The catalytic activity of the "Torvex" cylinders coated with the catalytic composition in the oxidation of propane was determined in a similar apparatus and by a similar procedure. Nitrogen containing about 1300 parts per million of propane and 8800 parts per million of oxygen was passed through the catalyst chamber and the entering and exiting gases were analyzed chromatographically using a column containing 80-100 mesh "Poropak" Q. The temperatures for "light-off" and for 25%, 50%, and 90% conversion of propane before and after heating the catalyst-coated honeycomb cylinders for 100 hours at about 900° C. are given in Table II.
TABLE II__________________________________________________________________________Catalytic Activity Example: 1 2 3 4 5 6 7 8 Hours at 900° C: O 100 0 100 0 100 0 100 0 100 0 100 0 100 0 100__________________________________________________________________________Reduction of Nitric Oxide "Light-off" temp., ° C 295 325 200 290 295 370 340 375 285 295 300 200 290 -- 265 290 25% conversion, ° C 340 405 250 325 335 405 410 510 370 355 325 280 325 -- 300 330 50% conversion, ° C 380 490 305 355 380 445 480 590 425 415 345 325 375 -- 335 370 90% conversion, ° C 550 -- 380 410 445 525 595 -- 490 500 385 380 460 -- 385 435Oxidation of Carbon Monoxide "Light-off" temp., ° C 255 305 245 220 310 300 325 365 250 320 230 205 190 -- 195 270 25% conversion, ° C 290 325 265 300 330 355 365 405 265 335 300 225 275 -- 245 300 50% conversion, ° C 320 350 285 325 355 380 420 450 280 350 330 240 295 -- 275 325 90% conversion, ° C 365 390 315 355 430 410 540 -- 305 380 370 265 320 -- 325 375Oxidation of Propane "Light-off" temp., ° C 500 380 310 340 360 -- 400 -- 255 315 275 263 200 -- 305 405 25% conversion, ° C 575 -- 340 430 -- -- -- -- 350 410 470 370 265 -- 380 480 50% conversion, ° C -- -- 355 510 -- -- -- -- 405 510 540 430 300 -- 410 555 90% conversion, ° C -- -- 410 -- -- -- -- -- -- -- -- 505 -- -- 510 --__________________________________________________________________________Catalytic ActivityExample: 10 12 13 14Hours at 900° C: 0 100 0 100 0 100 0 100__________________________________________________________________________Reduction of Nitric Oxide"Light-off" temp., ° C 280 280 200 405 280 360 305 28025% conversion, ° C 320 335 225 460 265 420 355 41050% conversion, ° C 345 385 255 530 420 475 405 49590% conversion, ° C 390 495 300 -- 485 -- 485 --Oxidation of Carbon Monoxide"Light-off" temp., ° C 290 280 235 210 265 235 185 29025% conversion, ° C 325 315 305 355 290 285 240 30050% conversion, ° C 340 340 345 460 310 320 270 31590% conversion, ° C 545 460 555 -- 335 360 315 340Oxidation of Propane"Light-off" temp., ° C 410 535 350 350 205 350 480 42525% conversion, ° C -- -- 530 525 240 525 565 50550% conversion, ° C -- -- -- -- 270 575 -- --90% conversion, ° C -- -- -- -- -- -- -- --__________________________________________________________________________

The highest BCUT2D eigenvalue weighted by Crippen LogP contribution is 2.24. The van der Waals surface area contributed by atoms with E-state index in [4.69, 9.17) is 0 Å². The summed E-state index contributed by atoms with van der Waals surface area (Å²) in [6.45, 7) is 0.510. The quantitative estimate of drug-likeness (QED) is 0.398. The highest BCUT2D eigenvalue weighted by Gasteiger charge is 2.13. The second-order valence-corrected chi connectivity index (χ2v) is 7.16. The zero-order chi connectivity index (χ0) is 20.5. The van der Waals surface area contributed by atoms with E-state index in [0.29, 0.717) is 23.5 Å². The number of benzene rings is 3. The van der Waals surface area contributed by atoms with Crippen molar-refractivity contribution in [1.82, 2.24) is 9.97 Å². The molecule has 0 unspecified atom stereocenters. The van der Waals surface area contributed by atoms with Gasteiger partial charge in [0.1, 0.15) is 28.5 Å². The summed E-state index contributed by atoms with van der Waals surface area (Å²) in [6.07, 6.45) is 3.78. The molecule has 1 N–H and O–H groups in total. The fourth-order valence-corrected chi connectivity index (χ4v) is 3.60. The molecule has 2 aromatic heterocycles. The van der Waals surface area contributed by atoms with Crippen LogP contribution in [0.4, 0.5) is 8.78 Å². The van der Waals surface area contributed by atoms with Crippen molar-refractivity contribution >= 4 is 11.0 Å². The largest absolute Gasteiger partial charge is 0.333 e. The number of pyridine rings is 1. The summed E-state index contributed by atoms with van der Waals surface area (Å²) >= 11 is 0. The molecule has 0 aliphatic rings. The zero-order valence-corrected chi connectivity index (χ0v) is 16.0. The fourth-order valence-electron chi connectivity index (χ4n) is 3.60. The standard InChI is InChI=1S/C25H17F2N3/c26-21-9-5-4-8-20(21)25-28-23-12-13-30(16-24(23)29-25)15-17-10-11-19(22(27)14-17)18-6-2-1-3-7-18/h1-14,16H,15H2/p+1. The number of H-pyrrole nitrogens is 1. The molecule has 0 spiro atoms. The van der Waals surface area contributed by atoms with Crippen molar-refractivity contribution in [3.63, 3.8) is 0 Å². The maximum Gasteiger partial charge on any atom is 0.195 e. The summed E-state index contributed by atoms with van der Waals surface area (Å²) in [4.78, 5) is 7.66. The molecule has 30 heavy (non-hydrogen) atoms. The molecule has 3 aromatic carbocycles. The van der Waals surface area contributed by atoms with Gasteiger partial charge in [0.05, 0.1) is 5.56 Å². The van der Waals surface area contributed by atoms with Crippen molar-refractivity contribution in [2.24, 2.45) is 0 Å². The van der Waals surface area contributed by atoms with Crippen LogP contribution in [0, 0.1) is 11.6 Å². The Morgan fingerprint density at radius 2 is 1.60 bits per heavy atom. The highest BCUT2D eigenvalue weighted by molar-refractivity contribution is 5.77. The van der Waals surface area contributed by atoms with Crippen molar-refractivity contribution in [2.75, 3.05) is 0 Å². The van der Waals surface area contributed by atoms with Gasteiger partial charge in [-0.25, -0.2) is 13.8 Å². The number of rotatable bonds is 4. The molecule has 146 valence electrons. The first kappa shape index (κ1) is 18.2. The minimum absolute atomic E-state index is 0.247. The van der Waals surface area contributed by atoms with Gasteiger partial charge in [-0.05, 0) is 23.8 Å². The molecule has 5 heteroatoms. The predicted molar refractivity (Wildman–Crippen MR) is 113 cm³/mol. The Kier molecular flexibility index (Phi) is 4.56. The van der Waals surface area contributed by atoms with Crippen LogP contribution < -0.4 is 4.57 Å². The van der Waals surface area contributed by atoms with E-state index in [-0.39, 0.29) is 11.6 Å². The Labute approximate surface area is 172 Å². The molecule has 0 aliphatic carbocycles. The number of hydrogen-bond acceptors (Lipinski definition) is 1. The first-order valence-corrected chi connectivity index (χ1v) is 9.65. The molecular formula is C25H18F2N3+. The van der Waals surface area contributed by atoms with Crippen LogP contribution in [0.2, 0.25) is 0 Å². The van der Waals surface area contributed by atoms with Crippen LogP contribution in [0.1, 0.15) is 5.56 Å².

The stability of catalytic compositions of the present invention and of comparative examples was tested in a reducing atmosphere. Samples of about from 20 to 110 milligrams of each of the metal oxides listed in Table III were heated to 1000° C. in a Du Pont Model 950 Thermogravimetric Analyzer in an atmosphere containing 1% hydrogen, 4% carbon monoxide, and 95% nitrogen. The indicated atmospheric percentages are by volume and the atmosphere was flowing at a rate of 30 milliliters per minute. The temperature was increased in a programmed manner at a rate of 10° C. per minute. The resulting changes in weight shown in Table III indicate the stability of the crystal structures, the smaller changes in weight indicating greater compositional stability under the experimental conditions. X-ray diffraction patterns obtained before and after heating the metal oxides to 1000° C., indicate a disruption of the crystal structures of those metal oxides having a Lattice Stability Index greater than 12.3 by the appearance of metallic noble metal after heating.